UDP doesn't know anything about MTU. UDP packets can have any size from 8 to 65535 bytes. The protocol layers below UDP either can send a packet of a specific size or will reject to send that packet with an error if too big.
The layer below UDP is usually IP, either IPv4 or IPv6. And IP packet can have any size from 20(IPv4)/40(IPv6) to 65535 bytes, that's the same maximum as UDP. However, IP supports a mechanism called fragmentation. If an IP packet is larger in size than what the layer below can transport, IP can split a single packet into multiple packets called fragments. Every fragment is in fact an IP packet of its own (has an own IP header) and is also sent on its own to the destination; it is then the task of the destination to collect all fragments and re-build the full packet out of them before passing the received data on the next higher layer (e.g. UDP).
The Ethernet protocol can only transport frames with a payload between 46 and 1500 bytes (there are exceptions but that is beyond the scope of this reply). If the payload data is less than 46 bytes, it is padded to be exatly 46 bytes. If the payload data is beyond 1500 bytes, the interface will refuse to accept it. If that happens, it's up to the IP layer to now decide to either fragment the packet, so that no fragment is larger than 1500 bytes or report an error to the next higher layer if fragmentation has been disabled or forbidden for this particular connection.
Fragmentation is generally to be avoided, as
- is wastes resources at the sender side.
- it wastes resources at the receiver side.
- it increases the protocol overhead for the same amount of payload data.
- if a single fragment is lost, the entire packet is lost.
- if a single fragment is corrupted, the entire packet is corrupted.
- in case of a resend, all fragments must be resent.
That's why TCP intelligently adopts its frame size so that the packets never require IP to fragment them. This can be done by forbidding IP to fragment packets and if IP reports that a packet is too big to be sent, TCP reduces the frame size and tries again, until no error is reported anymore.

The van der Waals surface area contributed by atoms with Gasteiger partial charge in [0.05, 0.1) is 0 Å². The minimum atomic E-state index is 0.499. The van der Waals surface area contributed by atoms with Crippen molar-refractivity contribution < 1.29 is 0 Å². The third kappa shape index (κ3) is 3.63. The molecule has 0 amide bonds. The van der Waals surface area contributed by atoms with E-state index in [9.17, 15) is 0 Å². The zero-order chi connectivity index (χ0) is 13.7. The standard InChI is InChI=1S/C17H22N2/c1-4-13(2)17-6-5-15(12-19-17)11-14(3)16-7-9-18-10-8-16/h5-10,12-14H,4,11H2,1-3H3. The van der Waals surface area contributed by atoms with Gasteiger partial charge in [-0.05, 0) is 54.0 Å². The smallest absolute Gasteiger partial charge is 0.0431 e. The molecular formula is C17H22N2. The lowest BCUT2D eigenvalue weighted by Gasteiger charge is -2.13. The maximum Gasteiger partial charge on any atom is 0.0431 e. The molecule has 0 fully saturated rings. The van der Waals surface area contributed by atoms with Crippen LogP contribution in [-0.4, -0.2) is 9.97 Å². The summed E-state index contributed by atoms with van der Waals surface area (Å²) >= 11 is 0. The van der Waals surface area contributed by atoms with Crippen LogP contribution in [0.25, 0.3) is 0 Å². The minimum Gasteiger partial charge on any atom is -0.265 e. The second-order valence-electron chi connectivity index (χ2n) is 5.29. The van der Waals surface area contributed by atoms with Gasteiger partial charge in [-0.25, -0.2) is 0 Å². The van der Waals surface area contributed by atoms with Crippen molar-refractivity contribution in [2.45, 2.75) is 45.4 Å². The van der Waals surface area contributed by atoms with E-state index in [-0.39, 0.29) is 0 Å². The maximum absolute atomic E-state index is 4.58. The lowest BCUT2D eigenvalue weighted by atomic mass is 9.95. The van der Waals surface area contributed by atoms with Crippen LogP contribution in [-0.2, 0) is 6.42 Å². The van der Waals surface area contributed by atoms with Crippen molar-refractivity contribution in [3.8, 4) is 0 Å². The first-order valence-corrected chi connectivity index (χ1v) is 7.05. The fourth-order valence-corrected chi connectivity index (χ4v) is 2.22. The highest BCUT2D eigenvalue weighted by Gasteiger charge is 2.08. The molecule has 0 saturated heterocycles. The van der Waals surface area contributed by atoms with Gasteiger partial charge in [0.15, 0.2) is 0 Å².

For UDP, though, this would be the task of the application itself, as UDP is a "dumb" protocol, it has no management logic of its own, which makes it very flexible, fast, and simple.
The only UDP size you can rely on to be always transportable is 576 minus 8 bytes UDP header and minus 20(v4)/40(v6) bytes IP header, as the IP standard requires every IP host to be able to receive IP packets with a total size of 576 bytes. Your protocol implementation would not be standard conform if it cannot accept packets of at least that size. Note, however, that the standard doesn't say 576 without fragmentation, so even a 576 byte IP packet may get fragmented between two hosts.
The only packet size you can rely to be transportable without fragmentation is 24 bytes for IPv4 and 56 bytes IPv6, as the smallest IP headers for a fragment are 20/48 bytes (v4/v6) and a fragment must have at least 4/8 bytes (v4/v6) payload data. Thus a transport system below IP layer that cannot transport at least packets of theses sizes, cannot be used to transport IP traffic.
And before anyone comments that an IPv6 header only has 40 bytes: That is correct but, unlike an IPv4 header, a standard IPv6 header has no header fields for fragmentation. If a packet has to be fragmented, then a fragmentation extension header must be added below the IPv6 base header and this extension header is 8 bytes long. Also unlike IPv4, fragmentation offsets in IPv6 are counted in 8 bytes and not 4 bytes units, thus a fragment can only carry a payload that is a multiple of 8 bytes in case of IPv6.